We have reviewed 5 patients with traumatic AOD. Three patients who diagnosed and treated immediately showed no neurologic change. But the other 2 were delayed in diagnosis and showed worse outcomes. One case who delayed in diagnosis showed a normal value of DBI and Power's ratio. In all patients, initial cervical lateral radiography showed prevertebral soft tissue swelling at C2 level. Prevertebral soft tissue swelling at the site of C2 within the 4mm is normal28) In this paper, the initial lateral cervical spine radiography 1case can-not be resolved except for the case in which initial x-ray showed the swelling from the prevertebral soft tissue. But it should not be confirmed that the initial photo 1case soft tissue swelling in the MRI findings in patients was observed. Penning et al28). according to research results, odontoid fracture in patients with the extent of swelling at the site of C2 indicated 1-8mm(mean 4.2mm) and Hangman fracture in a patient with 2-11mm(mean 6.5mm) respectively. Hyperextension sprain occurred in patients by 11-15mm(mean 12.67mm), respectively. Herr et al20). study, while C1-2 fracture at 1-22mm (mean 6.22mm) showed edema. In this study, a mean thickness of soft tissue in patients with AOD to 17.88 (15.18 to 20.17) and other damage from previous studies in patients with more severe edema are shown. 2 cases show normal DBI and 3 show normal Power's ratio. Strong forcing by upper cervical spine injury is suspected in patients with Power's ratio and whose DBI is normal. Even though neurological disorders are invisible, lateral X-ray film in the C2 level of the prevertebral soft tissue swelling may appear, and therefore, AOD should be checked. We recommend 3D CT or MRI to confirm AOD in these patients.

CONCLUSION

AOD is not common injury, but it cause a fatal or potentially devastating outcome. Sometimes diagnosis may be delayed, in part due the lack of clinical or radiological evidence, in part due to the combined injuries such as brain stem and lesions to the vascular structures of the neck. Recently, improved prehospital management and decreased transportation time led to a high more chance to reach AOD patients with survival. So, neurosurgeons increase awareness of the AOD for patients who encounter multiple traumas and show prevertebral soft tissue swelling. Early immobilization of cervical spine, and subsequently occipito-cervical fusion can lead to improved outcomes of patients.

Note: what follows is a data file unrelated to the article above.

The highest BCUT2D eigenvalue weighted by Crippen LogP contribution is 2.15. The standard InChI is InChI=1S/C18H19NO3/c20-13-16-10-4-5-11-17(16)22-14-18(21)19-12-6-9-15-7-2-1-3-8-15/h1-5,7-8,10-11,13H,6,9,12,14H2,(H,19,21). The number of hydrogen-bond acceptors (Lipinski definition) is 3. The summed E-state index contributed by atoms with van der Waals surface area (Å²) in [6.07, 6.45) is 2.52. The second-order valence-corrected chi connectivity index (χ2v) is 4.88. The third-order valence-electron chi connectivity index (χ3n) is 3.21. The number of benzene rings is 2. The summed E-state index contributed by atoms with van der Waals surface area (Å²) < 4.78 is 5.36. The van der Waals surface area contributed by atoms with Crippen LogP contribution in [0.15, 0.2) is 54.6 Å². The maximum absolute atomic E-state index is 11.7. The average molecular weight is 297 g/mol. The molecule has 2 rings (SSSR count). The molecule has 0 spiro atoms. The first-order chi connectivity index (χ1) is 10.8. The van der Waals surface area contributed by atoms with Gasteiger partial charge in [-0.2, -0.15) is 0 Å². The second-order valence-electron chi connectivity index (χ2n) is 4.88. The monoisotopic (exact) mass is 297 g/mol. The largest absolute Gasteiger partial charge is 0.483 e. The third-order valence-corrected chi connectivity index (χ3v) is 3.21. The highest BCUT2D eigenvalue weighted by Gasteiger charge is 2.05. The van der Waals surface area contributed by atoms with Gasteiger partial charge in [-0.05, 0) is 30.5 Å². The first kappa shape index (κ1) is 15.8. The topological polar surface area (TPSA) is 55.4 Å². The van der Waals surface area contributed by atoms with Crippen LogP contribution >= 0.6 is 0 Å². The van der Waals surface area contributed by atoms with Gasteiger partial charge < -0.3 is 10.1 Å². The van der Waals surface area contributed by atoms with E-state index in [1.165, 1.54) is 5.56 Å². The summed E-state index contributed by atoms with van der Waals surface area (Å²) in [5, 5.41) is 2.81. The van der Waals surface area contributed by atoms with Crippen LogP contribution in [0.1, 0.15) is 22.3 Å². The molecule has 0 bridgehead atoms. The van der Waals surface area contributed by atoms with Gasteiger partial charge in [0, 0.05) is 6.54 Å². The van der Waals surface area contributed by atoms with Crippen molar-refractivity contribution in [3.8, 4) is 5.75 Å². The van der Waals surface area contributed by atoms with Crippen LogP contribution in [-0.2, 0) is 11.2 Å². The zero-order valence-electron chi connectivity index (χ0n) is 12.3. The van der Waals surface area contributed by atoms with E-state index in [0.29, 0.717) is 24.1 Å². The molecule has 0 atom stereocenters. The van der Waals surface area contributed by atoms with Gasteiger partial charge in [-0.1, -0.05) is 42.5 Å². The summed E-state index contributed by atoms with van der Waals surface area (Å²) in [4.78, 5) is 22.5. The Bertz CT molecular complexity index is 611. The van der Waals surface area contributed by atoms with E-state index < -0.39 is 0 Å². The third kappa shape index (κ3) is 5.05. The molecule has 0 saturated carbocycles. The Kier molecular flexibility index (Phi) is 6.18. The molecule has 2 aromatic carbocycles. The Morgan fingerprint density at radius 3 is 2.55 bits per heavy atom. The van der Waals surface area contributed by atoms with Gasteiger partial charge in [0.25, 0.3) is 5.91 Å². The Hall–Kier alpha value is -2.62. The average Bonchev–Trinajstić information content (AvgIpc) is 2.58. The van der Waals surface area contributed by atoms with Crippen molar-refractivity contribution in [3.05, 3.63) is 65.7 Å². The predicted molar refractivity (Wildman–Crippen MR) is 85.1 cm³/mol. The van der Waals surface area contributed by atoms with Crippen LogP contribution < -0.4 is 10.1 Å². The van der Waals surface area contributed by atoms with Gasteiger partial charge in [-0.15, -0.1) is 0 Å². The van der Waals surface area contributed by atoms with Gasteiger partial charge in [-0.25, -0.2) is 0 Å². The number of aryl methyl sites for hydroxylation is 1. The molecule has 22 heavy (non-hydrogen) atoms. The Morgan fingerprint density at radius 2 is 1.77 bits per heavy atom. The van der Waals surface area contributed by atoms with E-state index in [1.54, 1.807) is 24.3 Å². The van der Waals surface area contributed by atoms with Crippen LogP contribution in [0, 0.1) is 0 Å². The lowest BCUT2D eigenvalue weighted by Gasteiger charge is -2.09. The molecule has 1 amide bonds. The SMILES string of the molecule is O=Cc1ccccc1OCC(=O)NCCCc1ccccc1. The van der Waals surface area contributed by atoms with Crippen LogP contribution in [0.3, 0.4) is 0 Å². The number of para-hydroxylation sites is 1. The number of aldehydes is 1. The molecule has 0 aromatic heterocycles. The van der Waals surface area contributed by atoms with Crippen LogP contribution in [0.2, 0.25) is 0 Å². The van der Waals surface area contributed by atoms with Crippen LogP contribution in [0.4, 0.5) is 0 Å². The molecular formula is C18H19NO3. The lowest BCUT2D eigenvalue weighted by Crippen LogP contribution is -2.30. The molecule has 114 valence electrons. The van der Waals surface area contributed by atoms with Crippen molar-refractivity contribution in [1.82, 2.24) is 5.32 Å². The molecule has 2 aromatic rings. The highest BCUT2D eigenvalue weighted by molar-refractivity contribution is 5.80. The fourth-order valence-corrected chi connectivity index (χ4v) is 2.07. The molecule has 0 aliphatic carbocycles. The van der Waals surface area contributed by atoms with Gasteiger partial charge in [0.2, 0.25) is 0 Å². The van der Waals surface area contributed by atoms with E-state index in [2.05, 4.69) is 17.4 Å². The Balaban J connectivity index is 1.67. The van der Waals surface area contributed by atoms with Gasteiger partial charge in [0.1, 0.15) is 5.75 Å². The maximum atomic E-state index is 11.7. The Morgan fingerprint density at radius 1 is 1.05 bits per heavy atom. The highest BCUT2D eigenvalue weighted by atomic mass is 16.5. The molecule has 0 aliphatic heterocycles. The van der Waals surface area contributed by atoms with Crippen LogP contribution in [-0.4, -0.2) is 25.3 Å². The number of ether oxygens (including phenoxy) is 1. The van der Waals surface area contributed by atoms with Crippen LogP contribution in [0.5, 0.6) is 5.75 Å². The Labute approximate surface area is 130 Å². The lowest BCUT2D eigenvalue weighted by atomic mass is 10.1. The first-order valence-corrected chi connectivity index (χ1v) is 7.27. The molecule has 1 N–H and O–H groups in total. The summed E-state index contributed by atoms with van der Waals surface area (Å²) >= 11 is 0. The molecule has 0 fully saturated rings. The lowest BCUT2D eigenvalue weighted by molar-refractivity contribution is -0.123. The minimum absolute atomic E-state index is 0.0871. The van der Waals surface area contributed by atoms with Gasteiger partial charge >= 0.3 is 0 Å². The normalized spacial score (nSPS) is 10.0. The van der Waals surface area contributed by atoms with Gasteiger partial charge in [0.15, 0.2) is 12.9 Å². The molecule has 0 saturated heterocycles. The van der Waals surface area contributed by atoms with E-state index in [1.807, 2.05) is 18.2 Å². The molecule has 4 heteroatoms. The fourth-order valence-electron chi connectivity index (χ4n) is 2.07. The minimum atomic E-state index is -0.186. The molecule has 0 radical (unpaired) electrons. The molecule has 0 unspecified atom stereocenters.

References

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Fig. 1

A 26-yr-old man sustained an atlanto-occipital dislocation: (A) The initial lateral radiography suggested swelling of the prevertebral soft tissue and a widened gap between odontoid which is the arrowhead and basion (b). Technique and rotation limit visibility of basion (b) and opisthion (o). (B, C) Initial sagittal CT reconstruction demonstrated Power's ratio (1.21) and a basion-dens interval (4.71mm). (D) The initial coronal CT reconstruction demonstrated dislocation of the right atlanto-occipital joint and a left occipital condyle fracture. (E) The preoperative sagittal MRI. (F) A plain film, 18 months after the operation shows the good stabilization and reduction of the AOD, and posterior bony fusion.

kjs-9-85-g001.jpg
Fig. 2

Figure 2. A 40-yr old man was found to have an atlantooccipital dissociation: (A) The cervical MRI demonstrated the intra- and extradural hematoma. (B, C) Preoperative sagittal CT reconstruction demonstrated basion-dens interval of 15.41 mm and Power's ratio of 1.054. (D) A plain film, 13 months after the operation, shows the stable anatomic alignment, was maintained, and there was good integration of the grafts.

kjs-9-85-g002.jpg
Fig. 3

A 33-yr-old man sustained an atlanto-occipital dislocation: (A) The initial lateral radiography suggested swelling of the prevertebral soft tissue. (B, C) Initial sagittal CT reconstruction demonstrated Power's ratio (1.00) and a basion-dens interval (21.93 mm). (D) The initial three-dimensional CT reconstruction demonstrated distraction with separation of occiput from atlas. (E) The preoperative sagittal T2-weighted MRI shows a compressed spinal cord at the junction site of occipital condyle and atlas. (F) A plain film, 32 months after the operation shows the good stabilization and reduction of the AOD, and posterior bony fusion.

kjs-9-85-g003.jpg
Fig. 4

Classification of atlanto-occipital dislocation (AOD) in the midsagittal representation. (A) Normal, (B) Type I: anterior dislocation, (C) Type II: vertical dislocation and (D) Type III: posterior dislocation.

kjs-9-85-g004.jpg
Table 1

Prevertebral soft tissue swelling: soft tissue thickness >4 mm at C2 level on lateral radiography

DBI: Dens-Basion Index
kjs-9-85-i001.jpg